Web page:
Cycleweird: MV Agusta's Three-Wheeled Historical Haulers

9 July 2020 - rideapart

Cycleweird: MV Agusta's Three-Wheeled Historical Haulers

It's enough to make you go ape!

When most people think of MV Agusta in 2020, the first thing we think of is sportbikes. From vintage racing glories of yesteryear to the controversial marketing campaign for the Superveloce 800, it's difficult for that category to not be top-of-mind. Still, when a company has been around for 75 years, there are bound to be some quirks hidden in the annals of its history books.

Have you ever seen an MV Agusta three-wheeler? I'm not talking about a one-off vintage build with a sidecar. I'm talking about something in the auto-rickshaw family, along the lines of the long-running Piaggio Ape. As 2020 rolls on and MV celebrates what is no doubt one of its strangest birthdays ever, the company took to Instagram to post about its three-wheeled utilitarian past.

Italy was having a tough time in the years after WWII. Italians were looking for cheap, reliable transportation to get themselves and their stuff where they needed to go. You've no doubt heard this story a million times when recounting the history of Vespa scooters, but that situation also gave rise to MV Agusta's very first three-wheeled hauler, the extremely limited-run MV Agusta 98 Motocarro.

Only 100 of these were ever produced between 1946 and 1947, beating the first Piaggio Ape to market by about two years. To be fair, the 98 Motocarro looks charming but also slightly unwieldy to modern eyes, with the engine and saddle mounted in the rear, and a flatbed for carrying items mounted up front. It was rated to haul 250 kilograms, or around 551 pounds. The entire unit itself weighed 160 kg, or just a hair under 353 pounds.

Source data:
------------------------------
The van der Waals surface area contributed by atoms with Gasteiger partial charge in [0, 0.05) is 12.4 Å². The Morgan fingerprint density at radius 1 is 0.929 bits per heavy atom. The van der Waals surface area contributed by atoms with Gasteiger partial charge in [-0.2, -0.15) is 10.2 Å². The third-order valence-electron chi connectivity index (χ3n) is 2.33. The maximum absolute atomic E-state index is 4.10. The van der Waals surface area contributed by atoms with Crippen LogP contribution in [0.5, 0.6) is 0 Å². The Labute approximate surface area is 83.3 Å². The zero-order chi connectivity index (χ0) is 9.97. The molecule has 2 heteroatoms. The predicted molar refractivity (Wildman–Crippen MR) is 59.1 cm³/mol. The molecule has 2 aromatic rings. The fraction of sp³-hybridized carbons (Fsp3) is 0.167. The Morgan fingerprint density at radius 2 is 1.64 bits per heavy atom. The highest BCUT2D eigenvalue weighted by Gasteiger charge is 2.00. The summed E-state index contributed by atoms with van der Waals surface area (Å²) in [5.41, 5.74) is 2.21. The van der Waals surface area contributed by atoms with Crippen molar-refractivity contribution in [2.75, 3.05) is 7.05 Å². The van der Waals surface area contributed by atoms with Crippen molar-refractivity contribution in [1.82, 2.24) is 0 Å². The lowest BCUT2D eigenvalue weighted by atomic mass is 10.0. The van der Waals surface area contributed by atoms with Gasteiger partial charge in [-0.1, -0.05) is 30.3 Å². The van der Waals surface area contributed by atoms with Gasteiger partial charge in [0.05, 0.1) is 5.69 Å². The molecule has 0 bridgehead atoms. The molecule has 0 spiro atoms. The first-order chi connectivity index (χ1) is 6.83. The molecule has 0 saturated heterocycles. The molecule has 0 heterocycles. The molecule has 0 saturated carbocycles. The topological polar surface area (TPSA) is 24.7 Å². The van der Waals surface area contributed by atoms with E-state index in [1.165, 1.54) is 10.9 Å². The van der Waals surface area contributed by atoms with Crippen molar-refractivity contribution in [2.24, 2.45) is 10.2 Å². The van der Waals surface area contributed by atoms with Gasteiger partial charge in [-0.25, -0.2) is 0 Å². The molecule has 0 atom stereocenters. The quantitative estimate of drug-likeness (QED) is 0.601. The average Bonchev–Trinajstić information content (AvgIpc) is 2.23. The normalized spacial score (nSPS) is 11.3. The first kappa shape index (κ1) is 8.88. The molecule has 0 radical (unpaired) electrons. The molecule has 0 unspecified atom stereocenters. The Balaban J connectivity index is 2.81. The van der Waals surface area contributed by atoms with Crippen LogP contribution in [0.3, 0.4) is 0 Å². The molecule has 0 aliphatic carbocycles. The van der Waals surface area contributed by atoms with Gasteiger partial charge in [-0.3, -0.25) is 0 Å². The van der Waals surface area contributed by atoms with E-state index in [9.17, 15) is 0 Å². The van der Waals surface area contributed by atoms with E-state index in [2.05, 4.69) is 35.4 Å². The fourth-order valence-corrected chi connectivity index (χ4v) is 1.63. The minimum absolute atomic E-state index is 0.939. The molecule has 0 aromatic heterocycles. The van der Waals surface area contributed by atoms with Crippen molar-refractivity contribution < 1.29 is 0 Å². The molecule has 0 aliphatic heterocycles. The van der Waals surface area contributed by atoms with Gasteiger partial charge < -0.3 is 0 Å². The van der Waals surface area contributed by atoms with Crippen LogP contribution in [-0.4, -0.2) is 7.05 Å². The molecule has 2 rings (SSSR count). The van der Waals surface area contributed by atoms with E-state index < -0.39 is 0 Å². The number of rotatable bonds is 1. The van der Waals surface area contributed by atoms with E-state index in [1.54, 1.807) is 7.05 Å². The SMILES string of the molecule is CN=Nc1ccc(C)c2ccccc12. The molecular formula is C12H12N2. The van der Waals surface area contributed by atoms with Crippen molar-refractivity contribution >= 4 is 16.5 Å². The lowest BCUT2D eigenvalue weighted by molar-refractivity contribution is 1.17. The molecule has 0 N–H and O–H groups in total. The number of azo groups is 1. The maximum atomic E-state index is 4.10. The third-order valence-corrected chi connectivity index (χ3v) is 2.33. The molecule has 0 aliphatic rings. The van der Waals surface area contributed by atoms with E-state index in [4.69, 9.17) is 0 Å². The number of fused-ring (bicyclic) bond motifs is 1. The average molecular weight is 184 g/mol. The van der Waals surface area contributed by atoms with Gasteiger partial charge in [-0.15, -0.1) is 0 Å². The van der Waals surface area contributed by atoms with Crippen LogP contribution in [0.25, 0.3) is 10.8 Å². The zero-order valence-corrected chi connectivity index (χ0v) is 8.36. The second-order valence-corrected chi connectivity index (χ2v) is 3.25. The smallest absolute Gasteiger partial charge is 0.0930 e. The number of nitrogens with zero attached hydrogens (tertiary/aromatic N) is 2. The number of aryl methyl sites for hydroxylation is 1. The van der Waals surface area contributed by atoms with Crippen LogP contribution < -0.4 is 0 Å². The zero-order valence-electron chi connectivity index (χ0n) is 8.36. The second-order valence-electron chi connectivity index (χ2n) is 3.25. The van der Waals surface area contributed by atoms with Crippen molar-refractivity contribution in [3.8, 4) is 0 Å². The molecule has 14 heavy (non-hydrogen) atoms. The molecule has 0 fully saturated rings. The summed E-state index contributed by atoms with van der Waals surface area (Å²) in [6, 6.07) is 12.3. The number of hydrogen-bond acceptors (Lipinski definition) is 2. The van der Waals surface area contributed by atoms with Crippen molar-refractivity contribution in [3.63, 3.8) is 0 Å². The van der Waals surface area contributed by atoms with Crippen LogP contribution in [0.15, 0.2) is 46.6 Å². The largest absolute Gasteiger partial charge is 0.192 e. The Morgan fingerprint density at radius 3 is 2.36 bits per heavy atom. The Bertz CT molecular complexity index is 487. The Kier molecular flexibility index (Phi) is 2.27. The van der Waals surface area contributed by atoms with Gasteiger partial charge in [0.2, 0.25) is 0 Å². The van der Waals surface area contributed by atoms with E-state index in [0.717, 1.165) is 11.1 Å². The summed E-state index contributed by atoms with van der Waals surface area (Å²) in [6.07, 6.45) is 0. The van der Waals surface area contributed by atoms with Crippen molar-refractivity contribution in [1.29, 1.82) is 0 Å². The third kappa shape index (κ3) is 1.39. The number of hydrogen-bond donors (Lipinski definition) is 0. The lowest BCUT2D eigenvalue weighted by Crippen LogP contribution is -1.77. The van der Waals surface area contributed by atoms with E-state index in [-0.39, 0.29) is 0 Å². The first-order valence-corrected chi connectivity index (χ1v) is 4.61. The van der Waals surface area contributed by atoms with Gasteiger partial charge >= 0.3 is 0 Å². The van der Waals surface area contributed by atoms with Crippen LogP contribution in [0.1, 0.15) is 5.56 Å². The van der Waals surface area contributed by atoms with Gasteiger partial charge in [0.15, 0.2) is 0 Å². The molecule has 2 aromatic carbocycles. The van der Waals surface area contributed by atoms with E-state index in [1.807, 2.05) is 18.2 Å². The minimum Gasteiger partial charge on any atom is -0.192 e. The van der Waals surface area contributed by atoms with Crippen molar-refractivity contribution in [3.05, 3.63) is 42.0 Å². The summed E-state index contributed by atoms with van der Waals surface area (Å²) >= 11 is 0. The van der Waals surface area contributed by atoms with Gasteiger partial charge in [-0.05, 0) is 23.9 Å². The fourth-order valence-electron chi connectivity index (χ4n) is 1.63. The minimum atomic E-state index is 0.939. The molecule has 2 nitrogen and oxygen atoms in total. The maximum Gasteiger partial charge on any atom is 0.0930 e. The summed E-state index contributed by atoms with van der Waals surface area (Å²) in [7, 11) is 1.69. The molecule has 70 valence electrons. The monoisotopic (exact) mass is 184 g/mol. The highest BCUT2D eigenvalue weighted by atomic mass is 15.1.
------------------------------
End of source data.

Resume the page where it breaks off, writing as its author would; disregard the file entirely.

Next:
The 98 Motocarro's engine was an air-cooled, two-stroke, single-cylinder, 98cc unit that made 3.5 horsepower at 4,800 rpm. The carrying bed portion rested on a leaf spring suspension, while the rear rider portion was a rigid frame design. Drum brakes stopped you all around. By 1948, a 125cc version with a three-speed transmission hit the market, and by 1949, that 125 gained a four-speed gearbox.

By 1954, MV Agusta significantly redesigned the next model, so the rider steered from the front, while the metal flatbed sat directly behind in a much more visually familiar configuration. It's no secret that MV Agusta and Piaggio had a rivalry going; MV's very first motorcycle built in 1946 had even been called the Vespa 98, until it learned that Piaggio already had that name registered. While the two companies would end up going in very different directions as time progressed, it's extremely difficult not to see where they crossed paths back in the day.

The 150 Centauro and Trasporto Tevere (or TT, although it wasn't Isle of Man-bound, unlike many vehicles utilizing that designation) soon came along in 1958 and 1960, respectively. Centauro had a rider cab up front/flatbed in the rear configuration, and you could get doors added as an option. The Trasporto Tevere featured the strongest engine of all, a 10-horsepower, single-cylinder, four-stroke, 231cc unit that could haul 520kg, or 1,146 pounds. It had a four-speed gearbox, as well as available reverse and underdrive. If you wanted bells and whistles on your three-wheeled hauler, the TT was the MV you wanted.

Somewhere along the line, it appears that a 98 Turismo three-wheeler variant existed, because MV itself posted several gorgeous photos of it. It had a beautiful wooden bed attached to the front half of a 98 Turismo motorcycle. It's unclear when this was produced, and if it was a one-off, or a production vehicle with a limited run, or something else entirely. 

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